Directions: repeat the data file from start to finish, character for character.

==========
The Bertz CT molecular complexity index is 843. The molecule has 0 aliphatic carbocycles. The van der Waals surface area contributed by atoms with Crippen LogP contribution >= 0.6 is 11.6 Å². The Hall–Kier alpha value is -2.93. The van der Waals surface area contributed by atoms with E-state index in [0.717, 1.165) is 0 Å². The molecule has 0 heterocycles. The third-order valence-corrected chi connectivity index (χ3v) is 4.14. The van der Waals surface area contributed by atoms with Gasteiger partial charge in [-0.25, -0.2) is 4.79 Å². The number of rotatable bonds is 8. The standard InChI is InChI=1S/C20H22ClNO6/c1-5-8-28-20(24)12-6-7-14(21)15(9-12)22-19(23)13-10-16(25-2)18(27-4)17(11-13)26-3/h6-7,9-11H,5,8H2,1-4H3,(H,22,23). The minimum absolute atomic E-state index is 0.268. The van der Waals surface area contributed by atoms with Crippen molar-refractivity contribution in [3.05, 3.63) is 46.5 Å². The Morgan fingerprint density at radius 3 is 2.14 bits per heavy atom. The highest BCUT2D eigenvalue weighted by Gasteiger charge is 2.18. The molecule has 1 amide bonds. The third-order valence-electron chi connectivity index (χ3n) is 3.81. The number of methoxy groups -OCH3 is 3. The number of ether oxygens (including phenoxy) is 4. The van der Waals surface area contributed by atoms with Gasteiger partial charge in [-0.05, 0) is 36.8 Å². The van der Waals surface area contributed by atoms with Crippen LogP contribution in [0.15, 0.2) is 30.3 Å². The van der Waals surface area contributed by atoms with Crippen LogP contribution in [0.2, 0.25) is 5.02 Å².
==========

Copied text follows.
The Bertz CT molecular complexity index is 843. The molecule has 0 aliphatic carbocycles. The van der Waals surface area contributed by atoms with Crippen LogP contribution >= 0.6 is 11.6 Å². The Hall–Kier alpha value is -2.93. The van der Waals surface area contributed by atoms with E-state index in [0.717, 1.165) is 0 Å². The molecule has 0 heterocycles. The third-order valence-corrected chi connectivity index (χ3v) is 4.14. The van der Waals surface area contributed by atoms with Gasteiger partial charge in [-0.25, -0.2) is 4.79 Å². The number of rotatable bonds is 8. The standard InChI is InChI=1S/C20H22ClNO6/c1-5-8-28-20(24)12-6-7-14(21)15(9-12)22-19(23)13-10-16(25-2)18(27-4)17(11-13)26-3/h6-7,9-11H,5,8H2,1-4H3,(H,22,23). The minimum absolute atomic E-state index is 0.268. The van der Waals surface area contributed by atoms with Crippen molar-refractivity contribution in [3.05, 3.63) is 46.5 Å². The Morgan fingerprint density at radius 3 is 2.14 bits per heavy atom. The highest BCUT2D eigenvalue weighted by Gasteiger charge is 2.18. The molecule has 1 amide bonds. The third-order valence-electron chi connectivity index (χ3n) is 3.81. The number of methoxy groups -OCH3 is 3. The number of ether oxygens (including phenoxy) is 4. The van der Waals surface area contributed by atoms with Gasteiger partial charge in [-0.05, 0) is 36.8 Å². The van der Waals surface area contributed by atoms with Crippen LogP contribution in [0.15, 0.2) is 30.3 Å². The van der Waals surface area contributed by atoms with Crippen LogP contribution in [0.2, 0.25) is 5.02 Å².